Abortion rights demonstrators march near the State Capitol in Austin, Texas, June 25, 2022. - Abortion rights defenders fanned out across America on June 25 for a second day of protest against the Supreme Court's thunderbolt ruling, as state after conservative state moved swiftly to ban the procedure. (Photo by SUZANNE CORDEIRO/AFP via Getty Images)

Common narratives around reproductive health, rights, and justice leave out marginalized groups, especially BIPOC and LGBTQIA+ folks. In doing so, solutions to strengthen reproductive autonomy and health often fall short because reporting is largely focused on narratives centering anti-abortion movements, the voices of large, established reproductive rights organizations that fear leaning left and alienating centrist donors, and white, cishet reproductive rights activists. This reading list, and Prism’s work around reproductive health, rights, and justice, aim to address what other outlets often leave out: the historical, settler-colonial context around family separations and forced births, how the reproductive rights movement marginalizes BIPOC, and how it is crucial to tackle these issues in tandem with migrant rights, workers’ rights, climate justice, capitalism, and more.

Abortion is freedom by Tina Vasquez

It’s not hyperbole to say that access to abortion care is a matter of life and death, but this urgency is not felt by elected officials or the courts

How to organize safely in a post-Roe world by Reina Sultan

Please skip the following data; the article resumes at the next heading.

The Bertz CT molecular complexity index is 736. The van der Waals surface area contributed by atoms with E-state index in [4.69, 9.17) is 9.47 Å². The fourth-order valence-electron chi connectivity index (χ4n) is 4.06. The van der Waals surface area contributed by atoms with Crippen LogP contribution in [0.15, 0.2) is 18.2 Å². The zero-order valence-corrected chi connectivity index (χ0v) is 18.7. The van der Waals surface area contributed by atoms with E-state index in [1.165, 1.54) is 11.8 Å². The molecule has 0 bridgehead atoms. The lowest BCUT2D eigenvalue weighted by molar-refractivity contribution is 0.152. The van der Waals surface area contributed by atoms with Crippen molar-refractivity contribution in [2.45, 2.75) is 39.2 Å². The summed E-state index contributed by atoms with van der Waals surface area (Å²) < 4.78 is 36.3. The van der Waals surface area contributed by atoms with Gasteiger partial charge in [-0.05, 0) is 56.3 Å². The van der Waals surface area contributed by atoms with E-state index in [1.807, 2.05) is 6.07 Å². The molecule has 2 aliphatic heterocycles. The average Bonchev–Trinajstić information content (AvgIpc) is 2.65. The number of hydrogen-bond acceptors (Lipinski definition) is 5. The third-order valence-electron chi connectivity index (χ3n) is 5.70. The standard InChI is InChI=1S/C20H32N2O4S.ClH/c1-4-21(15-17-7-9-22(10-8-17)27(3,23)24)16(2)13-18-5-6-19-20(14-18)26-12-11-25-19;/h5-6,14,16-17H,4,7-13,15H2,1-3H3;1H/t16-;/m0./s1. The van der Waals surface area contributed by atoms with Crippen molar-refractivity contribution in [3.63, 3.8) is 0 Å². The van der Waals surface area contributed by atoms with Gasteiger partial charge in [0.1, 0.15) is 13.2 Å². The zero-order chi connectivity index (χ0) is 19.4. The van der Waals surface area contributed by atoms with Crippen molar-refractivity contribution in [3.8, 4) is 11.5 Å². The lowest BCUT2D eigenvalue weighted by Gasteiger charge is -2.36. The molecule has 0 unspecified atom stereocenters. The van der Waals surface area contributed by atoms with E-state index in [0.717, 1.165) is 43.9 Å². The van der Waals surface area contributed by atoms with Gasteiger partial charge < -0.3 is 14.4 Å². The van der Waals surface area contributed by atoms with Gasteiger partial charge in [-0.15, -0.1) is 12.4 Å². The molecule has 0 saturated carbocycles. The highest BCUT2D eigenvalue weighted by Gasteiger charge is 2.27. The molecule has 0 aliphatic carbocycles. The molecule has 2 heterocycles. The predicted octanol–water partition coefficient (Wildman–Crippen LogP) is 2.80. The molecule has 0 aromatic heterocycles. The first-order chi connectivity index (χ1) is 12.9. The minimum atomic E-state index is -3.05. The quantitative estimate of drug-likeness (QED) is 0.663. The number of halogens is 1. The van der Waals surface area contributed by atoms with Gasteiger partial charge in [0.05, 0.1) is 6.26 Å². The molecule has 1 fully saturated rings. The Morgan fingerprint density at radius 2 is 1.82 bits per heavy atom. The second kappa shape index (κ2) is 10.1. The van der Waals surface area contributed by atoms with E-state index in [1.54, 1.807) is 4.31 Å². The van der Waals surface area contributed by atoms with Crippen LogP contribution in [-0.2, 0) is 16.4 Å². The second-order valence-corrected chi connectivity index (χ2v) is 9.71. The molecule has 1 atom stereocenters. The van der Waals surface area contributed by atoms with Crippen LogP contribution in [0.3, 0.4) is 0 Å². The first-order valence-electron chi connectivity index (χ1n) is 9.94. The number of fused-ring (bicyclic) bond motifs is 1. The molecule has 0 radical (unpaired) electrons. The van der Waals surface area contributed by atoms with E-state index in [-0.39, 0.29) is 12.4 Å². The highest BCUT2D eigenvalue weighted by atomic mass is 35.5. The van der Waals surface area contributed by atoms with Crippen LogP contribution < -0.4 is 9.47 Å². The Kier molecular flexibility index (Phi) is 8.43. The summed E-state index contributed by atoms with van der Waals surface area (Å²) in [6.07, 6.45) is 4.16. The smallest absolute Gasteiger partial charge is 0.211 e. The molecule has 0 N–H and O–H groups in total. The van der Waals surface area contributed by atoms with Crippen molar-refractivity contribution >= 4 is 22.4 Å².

For those new to reproductive justice, taking steps on and offline to protect against surveillance is critical

Criminalizing abortion isn’t just about controlling ‘women’s bodies’ by Sherronda J. Brown

In the fight for reproductive justice, it’s time to recognize that white supremacy and capitalism are just as much our antagonists as patriarchy

Abortion access and funding have always been a struggle in U.S. territories by Cecille Joan Avila

Access to abortion in U.S. territories post-Dobbs is just as difficult as before, and those concerns aren’t even a discussion within the mainstream reproductive rights movement

Abortion funds have been inundated with donations and volunteer requests, but some are still struggling to survive by Tina Vasquez

At least eight Texas abortion funds have been forced to pause operations, causing a ripple effect for out-of-state groups now struggling to support a rising tide of patients

Undocumented people struggle to access reproductive care due to militarization of Arizona borderlands by María Inés Taracena

BIPOC communities living in border states like Arizona have for long been familiar with the anxiety triggered by hostile policies that target their livelihoods

Pregnancy, parenthood, and prison: the right to choose where autonomy is elusive by Tamar Sarai

Pregnant incarcerated people have been navigating abortion restrictions long before Roe’s reversal

The anti-choice movement won’t stop at criminalizing abortion by Tina Vasquez

Anti-abortion advocates already seek to erode other rights and will continue casting a wider net to criminalize abortion support networks

For Black women and femmes, the fall of Roe is rooted in a history of violence by Breya M. Johnson and Toni Wilson

True reproductive justice for Black women, girls, and gender-expansive people requires an intergenerational and intersectional lens

Adoptees Disrupting Adoption Narratives Series by Tina Vasquez

Adoptees Disrupting Adoption Narratives is a series of as-told-to pieces written and curated by Prism’s editor-at-large, Tina Vasquez, featuring adoptees who shared in their own words what being an adoptee means to them and how current narratives around adoption are inextricably linked to family separations, settler colonialism, and white supremacy. They also delve into how adoptee-led discussions are necessary for the sexual and reproductive health, rights, and justice movements. 

Lara is an award-winning writer and editor. Their journalism career started at the Philadelphia CityPaper and the Philadelphia Daily News. Lara also freelanced for national publications like Harper’s...